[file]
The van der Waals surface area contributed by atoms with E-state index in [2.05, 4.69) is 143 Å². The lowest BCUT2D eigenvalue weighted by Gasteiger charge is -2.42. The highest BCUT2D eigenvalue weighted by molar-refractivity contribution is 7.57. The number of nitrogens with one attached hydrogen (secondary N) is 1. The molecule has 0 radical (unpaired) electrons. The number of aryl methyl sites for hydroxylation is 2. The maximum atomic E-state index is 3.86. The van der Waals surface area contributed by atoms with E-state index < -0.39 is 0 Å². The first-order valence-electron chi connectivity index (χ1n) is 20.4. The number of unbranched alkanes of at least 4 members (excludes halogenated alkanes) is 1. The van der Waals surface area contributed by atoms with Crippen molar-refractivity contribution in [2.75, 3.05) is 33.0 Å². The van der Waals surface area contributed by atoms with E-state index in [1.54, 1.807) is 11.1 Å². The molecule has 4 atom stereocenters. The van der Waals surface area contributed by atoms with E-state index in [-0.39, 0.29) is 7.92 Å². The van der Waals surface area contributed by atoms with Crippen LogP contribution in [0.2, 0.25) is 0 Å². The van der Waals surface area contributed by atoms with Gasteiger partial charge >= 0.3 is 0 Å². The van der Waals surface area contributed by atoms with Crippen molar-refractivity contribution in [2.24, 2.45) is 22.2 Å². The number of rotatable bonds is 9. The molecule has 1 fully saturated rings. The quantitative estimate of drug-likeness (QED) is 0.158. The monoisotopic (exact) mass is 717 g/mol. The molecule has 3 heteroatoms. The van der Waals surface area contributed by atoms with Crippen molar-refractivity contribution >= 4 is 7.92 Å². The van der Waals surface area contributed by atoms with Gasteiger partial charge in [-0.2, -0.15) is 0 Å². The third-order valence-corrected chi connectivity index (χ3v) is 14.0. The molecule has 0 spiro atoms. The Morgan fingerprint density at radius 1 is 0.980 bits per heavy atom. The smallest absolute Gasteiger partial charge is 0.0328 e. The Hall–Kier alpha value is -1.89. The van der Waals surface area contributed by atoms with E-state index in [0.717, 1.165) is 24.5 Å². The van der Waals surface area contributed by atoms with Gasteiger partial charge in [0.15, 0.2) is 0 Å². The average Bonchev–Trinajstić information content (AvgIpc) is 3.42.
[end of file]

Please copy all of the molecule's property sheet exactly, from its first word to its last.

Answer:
The van der Waals surface area contributed by atoms with E-state index in [2.05, 4.69) is 143 Å². The lowest BCUT2D eigenvalue weighted by Gasteiger charge is -2.42. The highest BCUT2D eigenvalue weighted by molar-refractivity contribution is 7.57. The number of nitrogens with one attached hydrogen (secondary N) is 1. The molecule has 0 radical (unpaired) electrons. The number of aryl methyl sites for hydroxylation is 2. The maximum atomic E-state index is 3.86. The van der Waals surface area contributed by atoms with E-state index < -0.39 is 0 Å². The first-order valence-electron chi connectivity index (χ1n) is 20.4. The number of unbranched alkanes of at least 4 members (excludes halogenated alkanes) is 1. The van der Waals surface area contributed by atoms with Crippen molar-refractivity contribution in [2.75, 3.05) is 33.0 Å². The van der Waals surface area contributed by atoms with E-state index in [1.54, 1.807) is 11.1 Å². The molecule has 4 atom stereocenters. The van der Waals surface area contributed by atoms with E-state index in [-0.39, 0.29) is 7.92 Å². The van der Waals surface area contributed by atoms with Crippen LogP contribution in [0.2, 0.25) is 0 Å². The van der Waals surface area contributed by atoms with Gasteiger partial charge >= 0.3 is 0 Å². The van der Waals surface area contributed by atoms with Crippen molar-refractivity contribution in [2.24, 2.45) is 22.2 Å². The number of rotatable bonds is 9. The molecule has 1 fully saturated rings. The quantitative estimate of drug-likeness (QED) is 0.158. The monoisotopic (exact) mass is 717 g/mol. The molecule has 3 heteroatoms. The van der Waals surface area contributed by atoms with Crippen molar-refractivity contribution >= 4 is 7.92 Å². The van der Waals surface area contributed by atoms with Gasteiger partial charge in [-0.2, -0.15) is 0 Å². The third-order valence-corrected chi connectivity index (χ3v) is 14.0. The molecule has 0 spiro atoms. The Morgan fingerprint density at radius 1 is 0.980 bits per heavy atom. The smallest absolute Gasteiger partial charge is 0.0328 e. The Hall–Kier alpha value is -1.89. The van der Waals surface area contributed by atoms with E-state index in [0.717, 1.165) is 24.5 Å². The van der Waals surface area contributed by atoms with Gasteiger partial charge in [0.15, 0.2) is 0 Å². The average Bonchev–Trinajstić information content (AvgIpc) is 3.42.